As with the Healthcare ETS, OSHA has made development of a written vaccine policy much easier for employers by providing a sample policy that employers can download and conform to their particular company.  Click here for the “mandatory policy” template, and click here to for the “employee-choice policy” template.

Determine Vaccination Status of All Employees

Once the vaccine policy is established, an employer’s next duty under the ETS is to determine the COVID vaccination status of all employees, including whether they have been “fully vaccinated.”  In doing so, the employer must require satisfactory evidence of vaccination, which can be in various forms listed in the ETS.  If the employee no longer has any of the explicitly approved forms of proof, the employer may accept a written attestation from the employee, under oath, that states that the employee has been vaccinated. 

All records reflecting vaccination status must be treated as confidential medical records.  If an employee fails or refuses to provide proof of vaccination, the employer must treat that employee as unvaccinated.  The employer must maintain a “roster of each employee’s vaccination status.”  If the employer already has ascertained the vaccine status of employees before the effective date of the ETS through a form of proof not provided for in the ETS, the employer is exempt from the specific proof requirements.

Provide Support for Employee Vaccination

Covered employers are required to provide “support for employee vaccination.”  This comes in the form of allowing a reasonable amount of time during the regular workday for each employee to obtain the vaccine, including up to four hours of paid time to travel to the vaccine site, receive the vaccine, and return to work (for each dose).  The employer also must allow reasonable paid time off for an employee to recover from the side effects of receiving either or both doses of the vaccine.  The ETS does not set an amount of time that must be allowed for this, but simply states that it must be a reasonable time.  OSHA’s non-regulatory guidance, however, states that OSHA presumes that two days per vaccine dose would be a reasonable period for most cases. 

If the employee chooses to get the vaccine outside of regular work hours, the employer does not have to pay the employee for that time.  The employer also does not have to pay for travel costs to get the vaccine, but must pay for the vaccine itself, if there are charges.  Moreover, the employer may NOT count the paid time for obtaining the vaccine against any other form of leave (such as vacation or sick leave).  However, an employer may require employees to use other forms of accrued paid leave for the time needed to recover from vaccine side effects.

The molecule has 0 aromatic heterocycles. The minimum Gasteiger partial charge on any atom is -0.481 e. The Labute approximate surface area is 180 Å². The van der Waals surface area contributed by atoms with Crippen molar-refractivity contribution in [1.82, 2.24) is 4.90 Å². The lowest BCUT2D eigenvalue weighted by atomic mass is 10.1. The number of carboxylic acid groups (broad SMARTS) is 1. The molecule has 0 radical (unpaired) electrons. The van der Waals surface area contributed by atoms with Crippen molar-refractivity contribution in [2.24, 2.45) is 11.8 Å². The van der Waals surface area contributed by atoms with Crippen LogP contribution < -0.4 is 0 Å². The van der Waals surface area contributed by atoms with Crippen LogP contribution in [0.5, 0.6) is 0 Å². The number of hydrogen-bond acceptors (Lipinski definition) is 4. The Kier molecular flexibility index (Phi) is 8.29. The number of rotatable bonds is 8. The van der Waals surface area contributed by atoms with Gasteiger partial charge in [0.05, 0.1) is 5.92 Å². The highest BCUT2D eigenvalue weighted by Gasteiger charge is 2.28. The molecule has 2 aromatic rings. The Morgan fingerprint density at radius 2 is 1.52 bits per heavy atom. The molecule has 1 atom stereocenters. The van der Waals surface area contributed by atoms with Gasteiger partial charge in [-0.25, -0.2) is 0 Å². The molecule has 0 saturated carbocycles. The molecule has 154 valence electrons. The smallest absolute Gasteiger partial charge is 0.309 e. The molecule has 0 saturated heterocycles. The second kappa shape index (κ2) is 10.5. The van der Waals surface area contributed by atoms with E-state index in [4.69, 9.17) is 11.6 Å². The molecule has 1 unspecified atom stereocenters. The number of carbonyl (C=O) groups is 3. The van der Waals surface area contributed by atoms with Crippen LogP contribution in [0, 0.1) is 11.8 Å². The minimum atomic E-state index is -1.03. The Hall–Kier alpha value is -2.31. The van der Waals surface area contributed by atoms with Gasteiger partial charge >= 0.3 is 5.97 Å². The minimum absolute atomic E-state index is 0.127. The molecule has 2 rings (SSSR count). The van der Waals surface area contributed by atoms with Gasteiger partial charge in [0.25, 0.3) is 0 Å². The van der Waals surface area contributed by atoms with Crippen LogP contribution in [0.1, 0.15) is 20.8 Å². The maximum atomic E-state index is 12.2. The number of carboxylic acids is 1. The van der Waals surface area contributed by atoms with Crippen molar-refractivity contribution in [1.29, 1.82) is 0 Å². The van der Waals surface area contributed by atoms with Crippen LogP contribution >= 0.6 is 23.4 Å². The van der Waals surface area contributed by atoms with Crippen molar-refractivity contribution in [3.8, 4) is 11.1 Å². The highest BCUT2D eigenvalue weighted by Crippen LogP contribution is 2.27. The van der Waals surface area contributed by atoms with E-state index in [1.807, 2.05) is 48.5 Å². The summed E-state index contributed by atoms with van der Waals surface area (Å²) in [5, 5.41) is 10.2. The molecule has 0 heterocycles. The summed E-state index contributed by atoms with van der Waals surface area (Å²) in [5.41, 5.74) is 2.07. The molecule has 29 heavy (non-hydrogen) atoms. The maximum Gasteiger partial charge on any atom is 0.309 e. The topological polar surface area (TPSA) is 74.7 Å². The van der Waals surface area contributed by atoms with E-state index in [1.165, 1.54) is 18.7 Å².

Ensure Unvaccinated Employees Are Tested

Employers are required to “ensure that each employee who is not fully vaccinated” complies with the COVID testing requirements of the ETS.  Those testing requirements depend on the employee’s schedule of reporting to the physical worksite.  If the employee reports at least once every seven days, then the employee must be tested at least once every seven days, and must provide documentation of the same to the employer.  An employee who reports less frequently must be tested within seven days prior to coming to the worksite (and document the same).  Employees who fail, including the documentation, must be excluded from the worksite until they comply.

Employers must maintain a record of all COVID testing pursuant to this rule, and all testing records must be kept as confidential medical records.  However, due to the likelihood of false positives, employers may not require unvaccinated employees to undergo further periodic testing for ninety days following their last positive test or COVID diagnosis.  Nonetheless, once the unvaccinated employee returns to work, and for the rest of that ninety day period, he or she must still satisfy the face covering requirements discussed below.

The ETS does not require employers to bear the cost of COVID testing required for unvaccinated employees.  However, the ETS acknowledges that some employers may be required to bear these costs by virtue of state or local laws or collective bargaining agreements—but the ETS itself does not impose that burden. 

Require Notification From—and Removal of—Employees With COVID

Employers must require employees to give notice of a positive COVID test or diagnosis by a healthcare provider—and remove the employee from the worksite until he or she meets return-to-work criteria specified in the rule.  Note this is an employer requirement, as OSHA does not impose duties or corresponding penalties on employees.

Require Face Coverings for Unvaccinated Employees